The Value & Impact of Data Sharing & Curation

Jisc has published the synthesis report of the value & impact studies of Economic and Social Data Service (ESDS), the Archaeology Data Service (ADS), and the British Atmospheric Data Centre (BADC). This report summarizes and reflects on the findings from a series of recent studies, conducted by Neil Beagrie of Charles Beagrie Ltd. and Prof. John Houghton of Victoria University, into the value and impact of these three well established research data centers . It provides a summary of the key findings from new research and reflects on: the methods that can be used to collect data for such studies; the analytical methods that can be used to explore value, impacts, costs and benefits; and the lessons learnt and recommendations arising from the series of studies as a whole.

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Research Data Needs Assessment Study by the University of Iowa

The data management report, authored by Shawn Averkamp, Xiaomei Gu, and Ben Rogers, presents survey and interview findings from their recent data needs assessment study. This report was commissioned by the University of Iowa Libraries with the intention of performing a survey of the campus landscape and identifying gaps in data management services. The first stage of data collection consisted of a survey conducted during summer 2012 to which 784 responses were received. The second phase of data collection consisted of approximately 40 in-depth interviews with individuals from the campus and were completed during summer 2013. Findings are presented within five broad areas of data management: 1) data management planning, 2) data storage, 3) data organization and analysis, 4) data publishing and dissemination and, 5) sensitive data and compliance, with additional findings reported in the areas of research culture and funding models.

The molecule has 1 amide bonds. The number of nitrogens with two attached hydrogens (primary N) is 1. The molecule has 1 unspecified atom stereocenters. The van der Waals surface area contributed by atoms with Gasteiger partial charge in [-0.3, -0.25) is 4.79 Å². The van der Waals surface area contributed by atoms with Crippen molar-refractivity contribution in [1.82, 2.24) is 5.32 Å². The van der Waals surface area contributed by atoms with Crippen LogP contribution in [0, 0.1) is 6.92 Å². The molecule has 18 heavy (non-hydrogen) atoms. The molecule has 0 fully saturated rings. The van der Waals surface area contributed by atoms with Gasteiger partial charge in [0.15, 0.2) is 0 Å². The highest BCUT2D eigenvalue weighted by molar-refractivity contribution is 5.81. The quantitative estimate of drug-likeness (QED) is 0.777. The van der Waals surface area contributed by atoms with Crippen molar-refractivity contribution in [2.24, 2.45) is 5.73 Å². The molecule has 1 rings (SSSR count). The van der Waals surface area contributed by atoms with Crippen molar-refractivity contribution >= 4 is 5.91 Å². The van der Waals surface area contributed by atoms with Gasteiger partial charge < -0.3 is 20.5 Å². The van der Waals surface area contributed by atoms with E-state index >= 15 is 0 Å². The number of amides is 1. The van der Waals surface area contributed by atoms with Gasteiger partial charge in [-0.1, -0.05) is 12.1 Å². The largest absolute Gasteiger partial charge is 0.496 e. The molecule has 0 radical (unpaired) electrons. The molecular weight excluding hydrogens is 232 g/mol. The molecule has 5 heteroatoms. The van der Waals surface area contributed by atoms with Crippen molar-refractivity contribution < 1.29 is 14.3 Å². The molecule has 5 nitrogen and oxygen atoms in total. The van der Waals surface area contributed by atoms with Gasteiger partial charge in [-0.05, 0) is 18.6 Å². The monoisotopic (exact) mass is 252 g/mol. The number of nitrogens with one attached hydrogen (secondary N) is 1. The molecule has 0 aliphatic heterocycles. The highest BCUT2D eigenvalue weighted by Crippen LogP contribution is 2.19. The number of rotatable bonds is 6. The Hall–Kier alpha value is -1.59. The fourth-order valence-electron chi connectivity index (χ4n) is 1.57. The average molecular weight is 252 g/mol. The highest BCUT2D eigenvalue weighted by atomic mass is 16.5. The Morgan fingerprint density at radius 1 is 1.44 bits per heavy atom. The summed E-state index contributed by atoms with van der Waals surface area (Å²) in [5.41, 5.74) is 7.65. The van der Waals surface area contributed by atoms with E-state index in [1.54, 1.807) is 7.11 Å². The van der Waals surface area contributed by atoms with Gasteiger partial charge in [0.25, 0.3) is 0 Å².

A Short Guide to Better Manage Scientific Data

10 Simple Rules for the Care and Feeding of Scientific Data 

In this article entitled 10 Simple Rules for the Care and Feeding of Scientific Data, authors from Computational Biology and Information Science (Alyssa Goodman, Alberto Pepe, Alexander W. Blocker, Christine L. Borgman, Kyle Cranmer, Mercè Crosas, Rosanne Di Stefano, Yolanda Gil, Paul Groth, Margaret Hedstrom, David W. Hogg, Vinay Kashyap, Ashish Mahabal, Aneta Siemiginowska, Aleksandra Slavkovic) offer a short guide to the steps scientists can take to ensure that their data and associated analyses continue to be of value and to be recognized. In just the past few years, hundreds of scholarly papers and reports have been written on questions of data sharing, data provenance, research reproducibility, licensing, attribution, privacy, and more, but the goal of this article is not to review that literature. Instead, authors present a short guide intended for researchers who want to know why it is important to “care for and feed” data, with some practical advice on how to do that.

Starting the Conversation: University-wide Research Data Management Policy

EDUCAUSE Review on Data Management Policy